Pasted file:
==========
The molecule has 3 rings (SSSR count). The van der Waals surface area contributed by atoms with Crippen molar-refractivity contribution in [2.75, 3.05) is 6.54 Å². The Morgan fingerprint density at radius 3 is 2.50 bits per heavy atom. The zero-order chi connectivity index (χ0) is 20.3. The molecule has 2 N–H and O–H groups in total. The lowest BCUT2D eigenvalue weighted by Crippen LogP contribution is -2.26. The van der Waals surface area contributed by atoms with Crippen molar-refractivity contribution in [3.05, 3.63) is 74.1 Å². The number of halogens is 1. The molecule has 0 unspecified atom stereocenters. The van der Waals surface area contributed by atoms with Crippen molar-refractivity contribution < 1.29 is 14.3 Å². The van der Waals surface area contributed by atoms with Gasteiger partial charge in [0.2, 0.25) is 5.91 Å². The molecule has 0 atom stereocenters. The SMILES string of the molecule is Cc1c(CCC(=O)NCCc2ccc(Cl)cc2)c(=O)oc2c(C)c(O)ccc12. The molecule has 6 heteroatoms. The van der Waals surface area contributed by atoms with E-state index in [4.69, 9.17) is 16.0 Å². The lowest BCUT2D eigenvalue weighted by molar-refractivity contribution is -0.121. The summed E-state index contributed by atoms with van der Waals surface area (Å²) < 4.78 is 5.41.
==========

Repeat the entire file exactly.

The molecule has 3 rings (SSSR count). The van der Waals surface area contributed by atoms with Crippen molar-refractivity contribution in [2.75, 3.05) is 6.54 Å². The Morgan fingerprint density at radius 3 is 2.50 bits per heavy atom. The zero-order chi connectivity index (χ0) is 20.3. The molecule has 2 N–H and O–H groups in total. The lowest BCUT2D eigenvalue weighted by Crippen LogP contribution is -2.26. The van der Waals surface area contributed by atoms with Crippen molar-refractivity contribution in [3.05, 3.63) is 74.1 Å². The number of halogens is 1. The molecule has 0 unspecified atom stereocenters. The van der Waals surface area contributed by atoms with Crippen molar-refractivity contribution < 1.29 is 14.3 Å². The van der Waals surface area contributed by atoms with Gasteiger partial charge in [0.2, 0.25) is 5.91 Å². The molecule has 0 atom stereocenters. The SMILES string of the molecule is Cc1c(CCC(=O)NCCc2ccc(Cl)cc2)c(=O)oc2c(C)c(O)ccc12. The molecule has 6 heteroatoms. The van der Waals surface area contributed by atoms with E-state index in [4.69, 9.17) is 16.0 Å². The lowest BCUT2D eigenvalue weighted by molar-refractivity contribution is -0.121. The summed E-state index contributed by atoms with van der Waals surface area (Å²) < 4.78 is 5.41.